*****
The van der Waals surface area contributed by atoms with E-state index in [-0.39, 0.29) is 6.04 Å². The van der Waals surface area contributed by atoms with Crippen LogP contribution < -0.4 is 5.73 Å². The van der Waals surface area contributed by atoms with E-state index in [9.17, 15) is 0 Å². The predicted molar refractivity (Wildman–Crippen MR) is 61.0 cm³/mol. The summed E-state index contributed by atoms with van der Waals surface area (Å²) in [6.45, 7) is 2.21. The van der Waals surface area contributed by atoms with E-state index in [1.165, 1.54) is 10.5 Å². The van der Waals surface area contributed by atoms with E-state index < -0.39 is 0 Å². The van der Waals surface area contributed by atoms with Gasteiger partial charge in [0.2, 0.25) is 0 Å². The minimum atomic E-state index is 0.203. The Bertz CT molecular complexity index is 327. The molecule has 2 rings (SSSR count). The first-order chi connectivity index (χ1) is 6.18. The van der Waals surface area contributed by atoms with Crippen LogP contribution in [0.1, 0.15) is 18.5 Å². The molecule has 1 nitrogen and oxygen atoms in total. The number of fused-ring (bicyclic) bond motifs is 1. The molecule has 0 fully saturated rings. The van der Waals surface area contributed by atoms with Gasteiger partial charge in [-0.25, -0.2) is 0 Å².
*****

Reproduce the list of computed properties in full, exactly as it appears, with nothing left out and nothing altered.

The van der Waals surface area contributed by atoms with E-state index in [-0.39, 0.29) is 6.04 Å². The van der Waals surface area contributed by atoms with Crippen LogP contribution < -0.4 is 5.73 Å². The van der Waals surface area contributed by atoms with E-state index in [9.17, 15) is 0 Å². The predicted molar refractivity (Wildman–Crippen MR) is 61.0 cm³/mol. The summed E-state index contributed by atoms with van der Waals surface area (Å²) in [6.45, 7) is 2.21. The van der Waals surface area contributed by atoms with E-state index in [1.165, 1.54) is 10.5 Å². The van der Waals surface area contributed by atoms with E-state index < -0.39 is 0 Å². The van der Waals surface area contributed by atoms with Gasteiger partial charge in [0.2, 0.25) is 0 Å². The minimum atomic E-state index is 0.203. The Bertz CT molecular complexity index is 327. The molecule has 2 rings (SSSR count). The first-order chi connectivity index (χ1) is 6.18. The van der Waals surface area contributed by atoms with Crippen LogP contribution in [0.1, 0.15) is 18.5 Å². The molecule has 1 nitrogen and oxygen atoms in total. The number of fused-ring (bicyclic) bond motifs is 1. The molecule has 0 fully saturated rings. The van der Waals surface area contributed by atoms with Gasteiger partial charge in [-0.25, -0.2) is 0 Å².